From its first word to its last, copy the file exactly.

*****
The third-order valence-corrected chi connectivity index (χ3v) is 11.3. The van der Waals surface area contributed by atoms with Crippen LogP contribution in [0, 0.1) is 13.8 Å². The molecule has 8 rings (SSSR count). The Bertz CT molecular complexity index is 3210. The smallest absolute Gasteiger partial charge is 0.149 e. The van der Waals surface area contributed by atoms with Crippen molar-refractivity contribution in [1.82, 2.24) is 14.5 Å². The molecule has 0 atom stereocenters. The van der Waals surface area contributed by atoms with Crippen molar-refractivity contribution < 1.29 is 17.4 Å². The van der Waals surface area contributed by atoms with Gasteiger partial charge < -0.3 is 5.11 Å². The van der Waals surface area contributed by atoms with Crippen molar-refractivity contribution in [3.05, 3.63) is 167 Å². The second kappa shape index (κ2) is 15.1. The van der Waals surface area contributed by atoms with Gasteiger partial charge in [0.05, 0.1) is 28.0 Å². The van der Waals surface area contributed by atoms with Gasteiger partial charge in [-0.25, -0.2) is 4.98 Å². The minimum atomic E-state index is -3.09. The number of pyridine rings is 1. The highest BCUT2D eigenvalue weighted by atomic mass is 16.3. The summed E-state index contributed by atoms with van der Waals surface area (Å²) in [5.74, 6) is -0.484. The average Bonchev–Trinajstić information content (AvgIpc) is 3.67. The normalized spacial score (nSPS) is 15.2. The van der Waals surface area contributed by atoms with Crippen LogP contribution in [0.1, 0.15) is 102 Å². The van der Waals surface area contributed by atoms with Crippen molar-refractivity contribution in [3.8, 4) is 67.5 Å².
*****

The third-order valence-corrected chi connectivity index (χ3v) is 11.3. The van der Waals surface area contributed by atoms with Crippen LogP contribution in [0, 0.1) is 13.8 Å². The molecule has 8 rings (SSSR count). The Bertz CT molecular complexity index is 3210. The smallest absolute Gasteiger partial charge is 0.149 e. The van der Waals surface area contributed by atoms with Crippen molar-refractivity contribution in [1.82, 2.24) is 14.5 Å². The molecule has 0 atom stereocenters. The van der Waals surface area contributed by atoms with Crippen molar-refractivity contribution < 1.29 is 17.4 Å². The van der Waals surface area contributed by atoms with Gasteiger partial charge < -0.3 is 5.11 Å². The van der Waals surface area contributed by atoms with Crippen molar-refractivity contribution in [3.05, 3.63) is 167 Å². The second kappa shape index (κ2) is 15.1. The van der Waals surface area contributed by atoms with Gasteiger partial charge in [0.05, 0.1) is 28.0 Å². The van der Waals surface area contributed by atoms with Gasteiger partial charge in [-0.25, -0.2) is 4.98 Å². The minimum atomic E-state index is -3.09. The number of pyridine rings is 1. The highest BCUT2D eigenvalue weighted by atomic mass is 16.3. The summed E-state index contributed by atoms with van der Waals surface area (Å²) in [5.74, 6) is -0.484. The average Bonchev–Trinajstić information content (AvgIpc) is 3.67. The normalized spacial score (nSPS) is 15.2. The van der Waals surface area contributed by atoms with Crippen LogP contribution in [0.1, 0.15) is 102 Å². The van der Waals surface area contributed by atoms with Crippen molar-refractivity contribution in [3.8, 4) is 67.5 Å².